2. No one has said that fighting wildfires is not a dangerous profession. We can by observing guidelines of the process make it safer but that in itself will not make it hazard free!

    1. Have some respect. He fought woodland forest fires for years and died in the of duty. Who cares what he went to college for, he had all the proper training and certification

    2. Brian, his job title is irrelevant. He was young and spent many years of his life fighting forest fires. The manner in which he passed was tragic and unexpected. He was also my cousin, and our family is mourning. He died in the line of duty while working to protect and preserve our lands for others.

      1. Sorry you had to read that, Adam. Wrong place, wrong time, lack of situational awareness.

        Please let your family members know that wildland firefighters (and former firefighters) across the West are saddened at his loss. Lotta virtual and in-person hugs today in Collin’s name. The Foundation people will be in touch if they’re not already, and don’t hesitate to come back here and ask for help if you need some.

    3. Brian is expressing our frustration and distress with the system that only treats wildland firefighter as a firefighter when they die in the line of duty.

      So many other aspects they are treated and recognized as unskilled labor and agencies don’t take care of them with pay, housing, training, equipment, and support.

      I doubt any disrespect was intended.

      I sat on hillside with a Craig Hotshot as a lookout back on a fire in Wyoming. Good crew, good people, prayers and thoughts to all. There are days that just suck.

      1. Thank you for your explanation and kind words. Unfortunately, it was not taken that way. Collin was so much more than just a firefighter indeed. He shared similar experiences as you stated.
        He absolutely loved being a firefighter and was proud of it. He will be missed by so many.

    4. No, you are wrong. He was a firefighter. I am a retired BLM Forester and Outdoor Recreation Planner (35 years).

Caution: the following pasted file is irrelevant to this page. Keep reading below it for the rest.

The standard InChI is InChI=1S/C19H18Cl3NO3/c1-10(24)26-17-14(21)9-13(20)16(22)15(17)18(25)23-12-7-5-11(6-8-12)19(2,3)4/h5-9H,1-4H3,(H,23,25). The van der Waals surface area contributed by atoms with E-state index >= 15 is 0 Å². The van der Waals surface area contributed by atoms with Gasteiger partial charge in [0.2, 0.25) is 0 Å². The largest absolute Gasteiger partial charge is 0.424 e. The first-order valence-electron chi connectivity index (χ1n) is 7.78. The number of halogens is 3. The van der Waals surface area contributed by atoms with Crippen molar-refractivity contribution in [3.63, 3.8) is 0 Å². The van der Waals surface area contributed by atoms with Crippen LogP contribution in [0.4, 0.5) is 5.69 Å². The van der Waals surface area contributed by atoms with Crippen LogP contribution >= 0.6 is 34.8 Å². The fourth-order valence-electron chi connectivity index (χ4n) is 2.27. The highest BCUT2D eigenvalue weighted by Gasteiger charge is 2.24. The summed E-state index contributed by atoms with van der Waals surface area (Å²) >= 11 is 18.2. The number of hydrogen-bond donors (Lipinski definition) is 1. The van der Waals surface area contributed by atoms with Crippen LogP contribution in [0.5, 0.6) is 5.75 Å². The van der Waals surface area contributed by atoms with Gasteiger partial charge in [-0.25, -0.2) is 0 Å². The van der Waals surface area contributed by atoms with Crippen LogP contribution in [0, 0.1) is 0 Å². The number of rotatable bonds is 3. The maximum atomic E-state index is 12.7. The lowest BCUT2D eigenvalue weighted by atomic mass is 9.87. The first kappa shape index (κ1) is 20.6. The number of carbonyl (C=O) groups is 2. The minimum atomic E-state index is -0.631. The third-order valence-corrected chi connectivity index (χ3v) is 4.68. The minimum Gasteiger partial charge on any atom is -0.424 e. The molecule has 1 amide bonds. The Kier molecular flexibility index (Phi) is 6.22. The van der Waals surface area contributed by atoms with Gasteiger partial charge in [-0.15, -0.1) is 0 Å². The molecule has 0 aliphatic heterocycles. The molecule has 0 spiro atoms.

Firefighting was not my primary job with BLM until called upon. I worked on numerous prescribed and wildland fires. Firefighting is a dangerous and difficult job and often not appreciated by those with limited understanding of the job. God bless his soul and his family and friends. His death is a great loss to the firefighting community and to his BLM family.

  3. We live in the woods and many of our younger friends work “fire,” as they like to say. Every time they go off to a fire we ask them to be smart and stay safe. Firefighting is often a grind but always unpredictable and dangerous. It is in the nature of fire to be so. The courage of the many friends we have is without question. They have our undying respect and admiration. There is great sadness at the loss of this young man and we owe him a debt of gratitude that can never repay what he gave to all of us. God be with him and his family, and to all of his fellow firefighters on the frontlines.

  4. There are no acceptable casualties, but there are acceptable risks. Just because you don’t accept casualties doesn’t mean they won’t happen, hence you need to prepare to accept the unacceptable.
    LtCol Eric Carlson (USMC) retired

    My intent is not to be disrespectal with this tragic loss. My intent is honorable with the key point of rationalizing the the high risk environment wildland firefighters operate within and potential tragic outcomes such as this.
    My thoughts go out to the family and friends.

  5. I want to say something to lessen the pain I feel over your death, but unable to find the words, I share from The View From Here. “I am rather familiar with the fireline. When I’m there I know what the desired outcome is. If I come upon a stretch of line dotted with sketchy leaner snags I tell myself to be “super heads-up” when I walk through. If I scramble down that piece of dirt and don’t get smashed—especially if a snag creaks and wobbles and I pickup the pace—when I’m back at the truck I can give myself credit for surviving (overestimating the extent of my control). But let’s face it, I was just rolling the dice. And I got lucky.” RIP, brother.

  6. My heart hurts for Collin’s family and crewmates, and any person who may have had the pleasure to meet him on a fire assignment or elsewhere. We lost a brother. My condolences to all affected by his loss.

What do you think?